Getting a diagnosis Step 1

I started this blog as a means to give hope to others who have received a diagnosis of Autism. I wanted to shine a light on our journey, and I wanted to show that no matter how severe the diagnosis is there IS hope. But with that focus, I lost sight of the immediate need parents have when they suspect their child as autism.

I am frequently asked to play with my friends' kids, or others will call me and describe their child to me to see if I feel they need to seek additional help. Often times their pediatricians aren't well versed with autism, or they miss signs. And a few pediatricians in the area will actually call me and have me speak with parents who are in denial or who need motivation and hope.

Autism has an effect on the entire family, but as I hope I showcase, it does not have to be a negative. We have all seen the videos posted about showing parents physically restraining their children who are having fits. Now, I'm not saying that's never necessary. I don't know their situation, I'm not there. I can say that I have personally NEVER had to resort to such tactics, and I do not know anyone who has. Autism is not screaming fits all the time. I really hate that a lot of people have this impression.

If you have any suspicion at all that your child may have autism, the FIRST step is to get an evaluation as soon as possible. Early intervention is KEY! It is the make or break in the world of Autism. I had an intuitive feeling early on with Mr. B. At just days old he would lie in his bassinet and stare for hours at a quilt a family friend had made for him. It was a rather busy pattern in white, black, and red colors. At a couple months old, when he was big enough for his infant swing, he would sit in it and stare at the bar going back and forth. I didn't think it was quite normal, but I figured it was amusing to him. After that, he would stare at ceiling fans. Well, a lot of kids will do that, but he would cry when it was turned off. Then he would get in the floor, at 5-6 months old, and spin in circles so hard and so fast that he would make a full rotation and his little knees would never even touch the floor. Looking back, I also realize he never used an open palm when crawling. He used a balled up fist. He would shake his head so hard and so violently I feared shaken baby syndrome. He had a Little Tykes play garden, and he would open and close the gate door on it over and over....and over....and over for hours. He'd do the same to cabinet doors. He never played with toys. he would pace back and forth with his head down staring at the pattern on my mom's couch.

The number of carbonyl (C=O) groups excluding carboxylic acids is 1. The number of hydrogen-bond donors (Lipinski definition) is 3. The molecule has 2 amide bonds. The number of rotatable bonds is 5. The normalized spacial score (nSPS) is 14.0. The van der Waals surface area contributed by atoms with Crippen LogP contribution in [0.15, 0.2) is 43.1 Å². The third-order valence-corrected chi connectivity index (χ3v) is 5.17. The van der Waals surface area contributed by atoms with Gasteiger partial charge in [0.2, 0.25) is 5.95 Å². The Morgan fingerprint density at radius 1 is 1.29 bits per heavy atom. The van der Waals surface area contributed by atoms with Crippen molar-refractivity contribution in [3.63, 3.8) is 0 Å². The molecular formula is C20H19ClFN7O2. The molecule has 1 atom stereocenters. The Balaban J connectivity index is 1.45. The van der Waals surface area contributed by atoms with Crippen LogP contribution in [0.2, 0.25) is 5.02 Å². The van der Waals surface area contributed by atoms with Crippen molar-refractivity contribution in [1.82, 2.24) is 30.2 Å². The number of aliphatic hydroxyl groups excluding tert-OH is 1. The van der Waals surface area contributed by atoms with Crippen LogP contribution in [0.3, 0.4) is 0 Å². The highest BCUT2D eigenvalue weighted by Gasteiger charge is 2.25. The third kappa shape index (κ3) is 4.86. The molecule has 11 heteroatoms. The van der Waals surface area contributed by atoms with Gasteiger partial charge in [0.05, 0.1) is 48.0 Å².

It was little "off" things like that, in addition to his lack of communication, that finally prompted me to talk to his pediatrician. At the time, I had chosen a pediatrician who was in a group with 2 others. She was nice enough, but wasn't very proactive in my opinion. She dismissed all of my concerns claiming my son was a preemie and he had until he was 24 months to catch up with his peers. At 13 months my son wasn't speaking, he wasn't pointing, he had no shared or joint attention, he couldn't follow one-step commands much less multi-step commands, he just paced back and forth or opened and closed things. Sure he was a preemie, but only 5 weeks early. After talking to some friends, one in particular sent me an email saying she hoped she wasn't overstepping her boundaries but that she felt my son may have autism. Her eldest son has autism, and she saw several similarities. She lives across the country, but gave me more help than my son's pediatrician here! She got me the contact number for the local Early Intervention program and with in a month I had set up an evaluation in my home for him to be checked out. At the end of that evaluation it was determined he needed speech, occupational, and nutritional therapies. It was still unknown at that point if he was autistic, since this was just to determine delays he had. But this first evaluation was Step one in our journey into getting a diagnosis.